Unfinished Yugoslav a multirole combat aircraft called "Novi Avion"

Novi Avion


The Novi Avion ( English: New Aeroplane) was a fourth generation multi-role combat aircraft programme that was to be built by Yugoslavia aircraft manufacturer SOKO. Since Yugoslavia had to only import military aircraft from military equipment, the New Airplane tried to make the country completely independent in that regard. The program of realization was considered and ultimately made in 1986. All works on this program were interrupted by the dissolution of the SFRY in the early 1990s.

Novi Avion


The Yugoslav aeronautical science and industry were getting ready for penetration of the sound barrier. Despite as yet an insuromountable economic crisis, the project of the multipurpose single-engine supersonic combat aircraft has been launched. Support of the project has already been given by the Federal Government as well, its Prime Minister Ante Markovic in particular, who said that he is „convinced that aeronautical development programs serve the development of the whole country“

Artist's depiction of an armed Novi Avion in flight


The work on the project of the multipurpose supersonic combat aircraft actually started a few years ago based on a decision of the country's state and military leadership. The preliminary design was completed with the assistance of the most prominent European companies which were also requested to submit their proposal for the technological support. Meanwhile, the economic and social problems have slowed down the stage, but the work has not completely stopped. The Air Force Institut, the main contractor of the project, has carried out, in parallel, 52 various R&D tasks, procured and installed the equipment for a number of laboratories and trained its specialist to cope with any scientific and technological challenge they may encounter in the future Yugoslav supersonic aircraft.



For the Novi Avion, according to General Anto Tus – develop ECM and ECCM equipment and its efficiency will be provided by a multipurpose radar and a naval attack system. It will fall into the category of light combat aircraft the cruising speed of which at low altitude will be about the speed of sound, but its maximum speed will be close to Mach 2.



The cost of the aircraft development project is going to reach some 150$ to 200“ million a year over the following 10 years. The Yugoslav supersonic aircraft has been given priority relative to the Yugoslav People's Army programs and, therefore, it will be funded partly from budget funds and part of the required financial support from the resources of production companies and institutions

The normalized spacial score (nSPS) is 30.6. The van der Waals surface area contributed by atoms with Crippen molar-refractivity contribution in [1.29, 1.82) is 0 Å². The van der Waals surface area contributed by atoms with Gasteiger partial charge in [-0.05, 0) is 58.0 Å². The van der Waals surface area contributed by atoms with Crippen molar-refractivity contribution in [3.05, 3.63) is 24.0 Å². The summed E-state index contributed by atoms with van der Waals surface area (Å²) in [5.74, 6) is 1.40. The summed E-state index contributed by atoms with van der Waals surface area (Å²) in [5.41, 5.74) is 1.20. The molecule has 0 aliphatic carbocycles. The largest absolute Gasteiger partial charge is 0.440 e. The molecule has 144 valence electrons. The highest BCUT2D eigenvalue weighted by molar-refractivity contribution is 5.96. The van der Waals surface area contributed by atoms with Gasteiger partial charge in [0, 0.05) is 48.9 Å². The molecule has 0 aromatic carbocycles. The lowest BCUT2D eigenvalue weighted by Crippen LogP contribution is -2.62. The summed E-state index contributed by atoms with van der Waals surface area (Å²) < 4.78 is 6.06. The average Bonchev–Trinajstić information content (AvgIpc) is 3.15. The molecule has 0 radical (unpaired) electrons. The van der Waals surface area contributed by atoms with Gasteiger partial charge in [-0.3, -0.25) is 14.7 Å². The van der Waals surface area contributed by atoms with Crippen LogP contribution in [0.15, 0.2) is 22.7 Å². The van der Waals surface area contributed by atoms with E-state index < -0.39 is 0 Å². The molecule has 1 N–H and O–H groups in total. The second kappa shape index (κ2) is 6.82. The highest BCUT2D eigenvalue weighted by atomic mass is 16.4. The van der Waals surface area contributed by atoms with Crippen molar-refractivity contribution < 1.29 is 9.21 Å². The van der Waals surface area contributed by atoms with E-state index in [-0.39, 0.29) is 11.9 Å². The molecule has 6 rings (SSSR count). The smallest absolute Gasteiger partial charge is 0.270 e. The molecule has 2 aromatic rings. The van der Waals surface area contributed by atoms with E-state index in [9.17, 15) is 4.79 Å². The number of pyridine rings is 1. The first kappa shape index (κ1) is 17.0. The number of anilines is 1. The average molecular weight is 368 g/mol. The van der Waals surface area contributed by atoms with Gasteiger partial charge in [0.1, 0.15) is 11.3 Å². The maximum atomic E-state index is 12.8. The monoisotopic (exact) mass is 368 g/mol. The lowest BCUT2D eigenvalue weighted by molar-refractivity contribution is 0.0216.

Yugoslavia also counts on the sale of its future aircraft on the world aircraft market. It is expected that, at the time of enters production, scheduled for the end of the century.

A scale model of the Novi Avion


The most important role in the development of the New Airplane was the Aeronautical Technical Institute from Belgrade. The Institute has designed a modern version of a single-engine multipurpose supersonic combat aircraft. The program was in line with French Dassault Rafale, the Swedish JAS 39 Gripen, the Israeli Lion, the Indian LCA and the Eurofighter Typhoon Eurofighter.

Orthographically projected diagram of the Novi Avion


With the successful realization of the Novi Avion program, the Yugoslav Air Force would be equipped with a multi-purpose, highly capable combat aircraft from its own development and production. This would increase the combat-operational efficiency of the warplanes and reduce the cost of integral insurance (primarily exploitation). It was planned to build 150 Novi Avion, which would completely replace the existing MiG-21 and Soko J-22 Eagle planes. Also, intended to produce a few hundred fighters intended for export.



The state would be free from expensive imports of military aircraft, while air forces would receive hunters that would be cheaper by about 20% compared to imports, with most of the investment remaining in the country. For a period of 20 years (as foreseen), about 100,000 people could be employed, and the number would increase with the possible export of aircraft.



The new staff would be employed to a large extent in the field of high technology with modern equipment and the development of production capacities. It would also have a positive political effect in Yugoslavia. Modern knowledge and technologies adopted would be a strong generator and driver of the development of the entire economy in the then state.



By early 1990, the government of Yugoslavia had conducted several discussions with various countries, aiming to open up negotiations to jointly develop the fledgling fighter aircraft. Western companies wanting to work with Yugoslavia on Novi Avion have been warned by their governments to exercise care lest technology end up in the wrong hands".

The Snecma M88 of the Dassault Rafale, which would use theNovi Avion.



During 1991, Yugoslavia disintegrated into several different nations, which quickly resulted in the Avion programme being abandoned due to the financial resources necessary to start production of the fighter having become unavailable following the break-up of the country.

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